The Ministry of Hajj and Umrah in the Kingdom of Saudi Arabia has announced that one million pilgrims, both foreign and domestic, will be allowed to perform Hajj this year.
This is in stark contrast to the more than three million that were allowed to perform Hajj prior to the Covid-19 pandemic.
The announcement by the Hajj and Umrah ministry comes after two years of Covid-19 restrictions, which limited the annual pilgrimage to Saudi citizens and expats to the Kingdom.
The last time foreign pilgrims were allowed to perform Hajj was in 2019.
In March, Saudi Arabia’s Interior Ministry scrapped most of the Covid-19 restrictions in the Kingdom, including social distancing and the wearing of masks outdoors, which allowed for Hajj to take place this year.
In a statement, Ministry of Hajj and Umrah said it is of supreme importance to the government of the Custodian of the Two Holy Mosques to preserve the safety and security of Hajj pilgrims, as well as visitors to the Prophet Muhammad’s (PBUH) Mosque, while ensuring that the maximum number of Muslims worldwide can perform Hajj and visit the Prophet’s Mosque in a safe and spiritual atmosphere.
“In order to guarantee this, the Kingdom of Saudi Arabia is seeking to preserve the success it has had in handling the Covid-19 pandemic.
“The number of pilgrims coming from specific countries for this year’s Hajj will be in accordance with the quotas allocated to each country and in consideration of compliance with all health recommendations.”
The Ministry of Hajj and Umrah has announced that this year’s Hajj will be conducted according to the following regulations:
- This year’s Hajj is open to those who are under 65 years old and have received the main Covid-19 vaccinations approved by the Saudi Ministry of Health.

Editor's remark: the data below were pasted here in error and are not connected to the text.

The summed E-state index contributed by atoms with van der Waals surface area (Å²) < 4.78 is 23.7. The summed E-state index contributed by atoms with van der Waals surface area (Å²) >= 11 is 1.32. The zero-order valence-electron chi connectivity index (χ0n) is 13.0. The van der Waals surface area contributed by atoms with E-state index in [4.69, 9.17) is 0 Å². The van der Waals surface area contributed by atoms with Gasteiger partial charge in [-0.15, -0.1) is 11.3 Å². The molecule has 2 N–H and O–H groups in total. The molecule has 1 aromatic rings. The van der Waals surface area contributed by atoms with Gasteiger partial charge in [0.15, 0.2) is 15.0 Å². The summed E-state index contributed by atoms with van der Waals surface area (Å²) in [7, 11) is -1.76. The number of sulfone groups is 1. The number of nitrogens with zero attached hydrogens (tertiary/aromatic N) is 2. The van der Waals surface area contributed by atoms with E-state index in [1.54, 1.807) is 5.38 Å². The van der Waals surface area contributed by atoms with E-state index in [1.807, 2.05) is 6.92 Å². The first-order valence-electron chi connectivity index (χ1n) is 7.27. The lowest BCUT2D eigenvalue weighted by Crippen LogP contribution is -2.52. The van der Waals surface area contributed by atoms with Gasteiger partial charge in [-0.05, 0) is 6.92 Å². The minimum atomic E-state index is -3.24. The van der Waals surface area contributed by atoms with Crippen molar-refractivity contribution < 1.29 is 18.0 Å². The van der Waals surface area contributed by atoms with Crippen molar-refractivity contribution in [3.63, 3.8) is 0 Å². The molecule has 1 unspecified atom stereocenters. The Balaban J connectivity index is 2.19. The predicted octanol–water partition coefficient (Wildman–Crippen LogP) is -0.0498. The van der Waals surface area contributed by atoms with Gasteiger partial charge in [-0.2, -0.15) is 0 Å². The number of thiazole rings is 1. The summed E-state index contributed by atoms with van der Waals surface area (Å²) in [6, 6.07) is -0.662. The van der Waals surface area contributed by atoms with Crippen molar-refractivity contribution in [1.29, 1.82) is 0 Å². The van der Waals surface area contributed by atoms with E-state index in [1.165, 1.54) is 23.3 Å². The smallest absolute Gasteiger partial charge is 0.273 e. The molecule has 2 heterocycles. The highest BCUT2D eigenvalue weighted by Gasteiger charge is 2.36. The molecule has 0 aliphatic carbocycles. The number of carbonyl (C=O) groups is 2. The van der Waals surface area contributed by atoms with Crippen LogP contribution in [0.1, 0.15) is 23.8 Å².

- Pilgrims coming from outside the Kingdom are required to submit a negative Covid-19 PCR test result from a test performed within 72 hours of the time of departure.
The Ministry of Hajj and Umrah instructed that all pilgrims must follow the health instructions and comply with all precautionary measures, to preserve their health and safety while performing the Hajj rituals.
South African Muslims are expected to be part of foreign pilgrims that will be allowed to perform Hajj.
While the news was welcomed by many, including the South African Hajj and Umrah Council (SAHUC), its president Shaheen Essop told The Citizen the quota is going to be of paramount importance.
“Two years we’ve had without Hajj in 2020 and 2021, and a result of which [is] it has ballooned or swollen our queue in such a way that the backlog has now actually gone to about sixteen years, from a previous amount of between five and eight years, that pilgrims would have had to wait at a quota of about two and a half thousand.”
It is unclear if South Africa will be granted a quota of 2 500 pilgrims and an additional 1 000 as in previous years, which will greatly assist in reducing the current backlog of South African Muslims waiting to go for Hajj.
Hajj 2022 is expected to take place from 7 to 12 July.